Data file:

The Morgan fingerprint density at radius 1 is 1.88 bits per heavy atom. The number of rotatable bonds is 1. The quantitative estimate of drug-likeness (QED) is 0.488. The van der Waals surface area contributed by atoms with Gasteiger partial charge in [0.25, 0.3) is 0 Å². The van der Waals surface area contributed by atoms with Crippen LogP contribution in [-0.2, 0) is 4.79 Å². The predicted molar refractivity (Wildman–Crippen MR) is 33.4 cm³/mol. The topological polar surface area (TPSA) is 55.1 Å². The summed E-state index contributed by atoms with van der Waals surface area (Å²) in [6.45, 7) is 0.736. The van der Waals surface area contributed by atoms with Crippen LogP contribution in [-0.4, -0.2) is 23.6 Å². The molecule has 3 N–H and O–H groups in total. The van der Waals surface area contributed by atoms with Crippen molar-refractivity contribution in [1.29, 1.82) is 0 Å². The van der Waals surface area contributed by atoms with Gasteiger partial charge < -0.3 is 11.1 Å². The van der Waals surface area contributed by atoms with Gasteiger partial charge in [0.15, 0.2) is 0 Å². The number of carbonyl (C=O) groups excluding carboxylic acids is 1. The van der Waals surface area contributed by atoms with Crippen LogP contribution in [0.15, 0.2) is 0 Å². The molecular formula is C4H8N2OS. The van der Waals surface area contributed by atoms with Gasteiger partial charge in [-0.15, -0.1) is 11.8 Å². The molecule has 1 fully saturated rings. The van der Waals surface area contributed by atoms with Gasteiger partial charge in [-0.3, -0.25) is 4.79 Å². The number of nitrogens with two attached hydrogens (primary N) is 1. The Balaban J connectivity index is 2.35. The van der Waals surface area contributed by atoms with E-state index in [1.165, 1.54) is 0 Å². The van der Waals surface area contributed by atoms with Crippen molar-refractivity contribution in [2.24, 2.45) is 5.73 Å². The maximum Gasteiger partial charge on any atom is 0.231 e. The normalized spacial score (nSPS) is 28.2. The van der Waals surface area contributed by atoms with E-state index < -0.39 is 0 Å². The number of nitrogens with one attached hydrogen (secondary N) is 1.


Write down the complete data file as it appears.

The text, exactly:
The Morgan fingerprint density at radius 1 is 1.88 bits per heavy atom. The number of rotatable bonds is 1. The quantitative estimate of drug-likeness (QED) is 0.488. The van der Waals surface area contributed by atoms with Gasteiger partial charge in [0.25, 0.3) is 0 Å². The van der Waals surface area contributed by atoms with Crippen LogP contribution in [-0.2, 0) is 4.79 Å². The predicted molar refractivity (Wildman–Crippen MR) is 33.4 cm³/mol. The topological polar surface area (TPSA) is 55.1 Å². The summed E-state index contributed by atoms with van der Waals surface area (Å²) in [6.45, 7) is 0.736. The van der Waals surface area contributed by atoms with Crippen LogP contribution in [-0.4, -0.2) is 23.6 Å². The molecule has 3 N–H and O–H groups in total. The van der Waals surface area contributed by atoms with Crippen molar-refractivity contribution in [1.29, 1.82) is 0 Å². The van der Waals surface area contributed by atoms with Gasteiger partial charge < -0.3 is 11.1 Å². The van der Waals surface area contributed by atoms with Gasteiger partial charge in [0.15, 0.2) is 0 Å². The number of carbonyl (C=O) groups excluding carboxylic acids is 1. The van der Waals surface area contributed by atoms with Crippen LogP contribution in [0.15, 0.2) is 0 Å². The molecular formula is C4H8N2OS. The van der Waals surface area contributed by atoms with Gasteiger partial charge in [-0.15, -0.1) is 11.8 Å². The molecule has 1 fully saturated rings. The van der Waals surface area contributed by atoms with Gasteiger partial charge in [-0.3, -0.25) is 4.79 Å². The number of nitrogens with two attached hydrogens (primary N) is 1. The Balaban J connectivity index is 2.35. The van der Waals surface area contributed by atoms with E-state index in [1.165, 1.54) is 0 Å². The van der Waals surface area contributed by atoms with Crippen molar-refractivity contribution in [2.24, 2.45) is 5.73 Å². The maximum Gasteiger partial charge on any atom is 0.231 e. The normalized spacial score (nSPS) is 28.2. The van der Waals surface area contributed by atoms with E-state index < -0.39 is 0 Å². The number of nitrogens with one attached hydrogen (secondary N) is 1.